[Openid-specs-ab] Interaction between OIDC Registration and RFC7591

Phil Hunt phil.hunt at oracle.com
Thu Oct 13 14:49:10 UTC 2016


From a strict read of the specs, I would infer the opposite logic. If the scope *was* accepted a registration, that means the client does *not* need to provide it at authorization time as it becomes the default.

If scope was not accepted, it simply means defaulting not supported and the client should authorize as normal.  

Even if you disagree on this, the client should always be able to specify a scope regardless - the AS is always free to reject again.

Phil

@independentid
www.independentid.com <http://www.independentid.com/>phil.hunt at oracle.com <mailto:phil.hunt at oracle.com>





> On Oct 13, 2016, at 7:51 AM, Justin Richer via Openid-specs-ab <openid-specs-ab at lists.openid.net> wrote:
> 
> We've come across an interesting interaction between related specs.
> 
> Our client software requests a "scope" value as part of its client metadata, as defined in RFC7591. The OIDC Registration spec does not define this metadata value, but of course allows it as an extension. Our server accepts this value as well.
>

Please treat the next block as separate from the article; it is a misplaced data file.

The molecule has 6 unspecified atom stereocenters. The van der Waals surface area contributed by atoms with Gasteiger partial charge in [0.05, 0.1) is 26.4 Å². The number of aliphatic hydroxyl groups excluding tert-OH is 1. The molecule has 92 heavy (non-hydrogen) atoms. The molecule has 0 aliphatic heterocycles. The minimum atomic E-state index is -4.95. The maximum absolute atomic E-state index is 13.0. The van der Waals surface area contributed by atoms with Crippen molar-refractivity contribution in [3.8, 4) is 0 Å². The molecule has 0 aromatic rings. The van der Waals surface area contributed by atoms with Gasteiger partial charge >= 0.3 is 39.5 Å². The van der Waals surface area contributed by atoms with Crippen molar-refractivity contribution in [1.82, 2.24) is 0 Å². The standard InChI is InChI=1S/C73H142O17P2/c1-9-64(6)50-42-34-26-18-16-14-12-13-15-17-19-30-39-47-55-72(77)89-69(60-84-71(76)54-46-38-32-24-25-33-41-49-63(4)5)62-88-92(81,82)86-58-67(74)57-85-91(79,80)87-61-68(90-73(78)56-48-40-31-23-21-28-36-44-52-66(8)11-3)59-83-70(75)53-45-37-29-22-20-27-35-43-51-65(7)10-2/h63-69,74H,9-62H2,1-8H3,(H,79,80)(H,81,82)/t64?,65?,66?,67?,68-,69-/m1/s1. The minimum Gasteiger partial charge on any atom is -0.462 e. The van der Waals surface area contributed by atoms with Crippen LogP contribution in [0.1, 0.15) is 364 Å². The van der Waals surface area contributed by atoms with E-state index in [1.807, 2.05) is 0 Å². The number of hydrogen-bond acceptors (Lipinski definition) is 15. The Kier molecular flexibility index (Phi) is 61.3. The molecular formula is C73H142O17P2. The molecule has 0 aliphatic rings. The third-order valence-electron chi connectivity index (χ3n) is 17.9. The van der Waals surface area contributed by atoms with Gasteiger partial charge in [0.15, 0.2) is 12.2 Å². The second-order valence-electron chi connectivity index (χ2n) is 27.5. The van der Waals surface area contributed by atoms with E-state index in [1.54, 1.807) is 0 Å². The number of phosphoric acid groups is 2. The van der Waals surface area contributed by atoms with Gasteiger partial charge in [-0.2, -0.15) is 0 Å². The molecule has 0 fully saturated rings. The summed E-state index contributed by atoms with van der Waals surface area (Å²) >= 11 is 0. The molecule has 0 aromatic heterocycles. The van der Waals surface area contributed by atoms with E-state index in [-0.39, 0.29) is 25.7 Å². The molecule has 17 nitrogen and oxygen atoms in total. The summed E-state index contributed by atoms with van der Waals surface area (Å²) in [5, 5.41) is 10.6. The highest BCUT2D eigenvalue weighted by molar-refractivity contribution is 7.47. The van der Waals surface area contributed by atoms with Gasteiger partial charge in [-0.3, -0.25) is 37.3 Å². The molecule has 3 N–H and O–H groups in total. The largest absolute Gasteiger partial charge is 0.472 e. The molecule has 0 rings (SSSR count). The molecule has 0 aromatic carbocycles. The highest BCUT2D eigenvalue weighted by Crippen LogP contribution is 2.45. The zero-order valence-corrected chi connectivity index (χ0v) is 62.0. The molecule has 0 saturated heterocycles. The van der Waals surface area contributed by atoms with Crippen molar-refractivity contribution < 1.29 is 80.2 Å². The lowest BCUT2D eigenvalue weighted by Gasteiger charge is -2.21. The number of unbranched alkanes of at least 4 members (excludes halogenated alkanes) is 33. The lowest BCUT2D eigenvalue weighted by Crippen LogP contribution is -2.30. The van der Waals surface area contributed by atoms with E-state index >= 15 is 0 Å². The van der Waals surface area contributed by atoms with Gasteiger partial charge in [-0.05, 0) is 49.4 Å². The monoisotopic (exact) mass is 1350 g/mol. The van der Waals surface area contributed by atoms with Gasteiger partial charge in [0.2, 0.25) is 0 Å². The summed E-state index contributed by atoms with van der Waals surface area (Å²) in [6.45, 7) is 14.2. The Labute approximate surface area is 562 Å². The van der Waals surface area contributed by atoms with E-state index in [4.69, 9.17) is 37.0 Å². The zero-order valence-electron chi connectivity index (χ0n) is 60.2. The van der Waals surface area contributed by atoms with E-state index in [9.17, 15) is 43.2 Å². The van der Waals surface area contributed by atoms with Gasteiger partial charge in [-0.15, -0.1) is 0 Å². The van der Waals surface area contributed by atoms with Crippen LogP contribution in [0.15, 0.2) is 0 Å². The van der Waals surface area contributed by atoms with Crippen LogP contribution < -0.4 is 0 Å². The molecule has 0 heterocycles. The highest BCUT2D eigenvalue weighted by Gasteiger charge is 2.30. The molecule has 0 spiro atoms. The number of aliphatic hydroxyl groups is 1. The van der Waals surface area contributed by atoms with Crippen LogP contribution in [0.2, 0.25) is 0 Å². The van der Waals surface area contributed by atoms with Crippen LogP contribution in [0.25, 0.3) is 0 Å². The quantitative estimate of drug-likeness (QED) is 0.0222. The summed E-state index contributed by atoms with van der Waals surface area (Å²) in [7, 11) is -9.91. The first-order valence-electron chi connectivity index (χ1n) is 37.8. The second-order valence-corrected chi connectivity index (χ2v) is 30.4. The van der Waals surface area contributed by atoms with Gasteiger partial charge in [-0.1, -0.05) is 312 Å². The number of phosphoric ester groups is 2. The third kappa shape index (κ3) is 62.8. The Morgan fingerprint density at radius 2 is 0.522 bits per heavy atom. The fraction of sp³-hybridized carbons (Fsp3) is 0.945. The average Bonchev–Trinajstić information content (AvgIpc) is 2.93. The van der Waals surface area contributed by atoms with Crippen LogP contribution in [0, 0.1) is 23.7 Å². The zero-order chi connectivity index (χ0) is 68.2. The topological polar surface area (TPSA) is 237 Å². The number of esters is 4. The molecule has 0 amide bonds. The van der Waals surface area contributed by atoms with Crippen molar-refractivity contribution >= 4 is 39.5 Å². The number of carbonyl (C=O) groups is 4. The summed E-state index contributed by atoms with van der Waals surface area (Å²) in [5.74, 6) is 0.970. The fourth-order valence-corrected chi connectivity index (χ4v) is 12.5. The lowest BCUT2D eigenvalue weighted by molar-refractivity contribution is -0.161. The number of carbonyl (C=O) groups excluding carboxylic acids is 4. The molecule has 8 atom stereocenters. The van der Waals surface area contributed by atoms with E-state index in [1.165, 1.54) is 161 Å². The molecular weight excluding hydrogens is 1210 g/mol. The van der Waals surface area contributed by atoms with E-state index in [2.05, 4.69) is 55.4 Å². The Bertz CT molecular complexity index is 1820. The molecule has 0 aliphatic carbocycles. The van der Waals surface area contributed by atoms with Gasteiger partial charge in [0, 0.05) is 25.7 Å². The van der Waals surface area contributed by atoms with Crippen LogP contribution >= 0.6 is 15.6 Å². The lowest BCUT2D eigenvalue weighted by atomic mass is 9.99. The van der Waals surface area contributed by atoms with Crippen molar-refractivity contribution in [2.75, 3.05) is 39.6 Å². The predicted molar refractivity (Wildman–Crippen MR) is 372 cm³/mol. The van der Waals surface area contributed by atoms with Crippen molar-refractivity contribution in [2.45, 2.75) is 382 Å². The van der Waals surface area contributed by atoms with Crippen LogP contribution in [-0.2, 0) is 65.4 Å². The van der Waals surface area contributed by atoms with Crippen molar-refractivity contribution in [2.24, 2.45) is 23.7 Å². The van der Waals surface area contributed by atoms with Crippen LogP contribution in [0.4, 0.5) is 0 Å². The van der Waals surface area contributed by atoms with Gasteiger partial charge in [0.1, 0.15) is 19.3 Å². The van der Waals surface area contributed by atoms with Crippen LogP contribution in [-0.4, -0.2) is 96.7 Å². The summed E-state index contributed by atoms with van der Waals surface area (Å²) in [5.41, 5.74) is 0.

> We're testing against a server implementation that ignores the incoming "scope" metadata request entirely, since it's not explicitly listed in the OIDC Registration specification. Part of this ignoring process is that the server returns a registration object back to the client that omits the "scope" value. Our client, following the advice in RFC7591 and the OIDC Registration spec both, takes this response from the server to mean that it doesn't have a registered scope set with the server. This consequently causes our client to not send a "scope" value in the authorization request, which causes the server to fail because the "scope" is required.
> 
> I think the right solution to this is to revise the OIDC Registration specification to be a normative extension of RFC7591/RFC7592, as has been discussed previously on this list and, to my recollection, generally agreed on but not acted on yet. Software statements and other enhancements that are in RFC7591 would also be available as options without further effort.
> 
> In practice, most implementations that I've seen already mix the two specifications. This is the intended effect of having wire compatibility, of course. Changing the spec would align it better with reality, and help avoid cases like this one where strict interpretation leads to lack of interoperability.
> 
> -- Justin
> 
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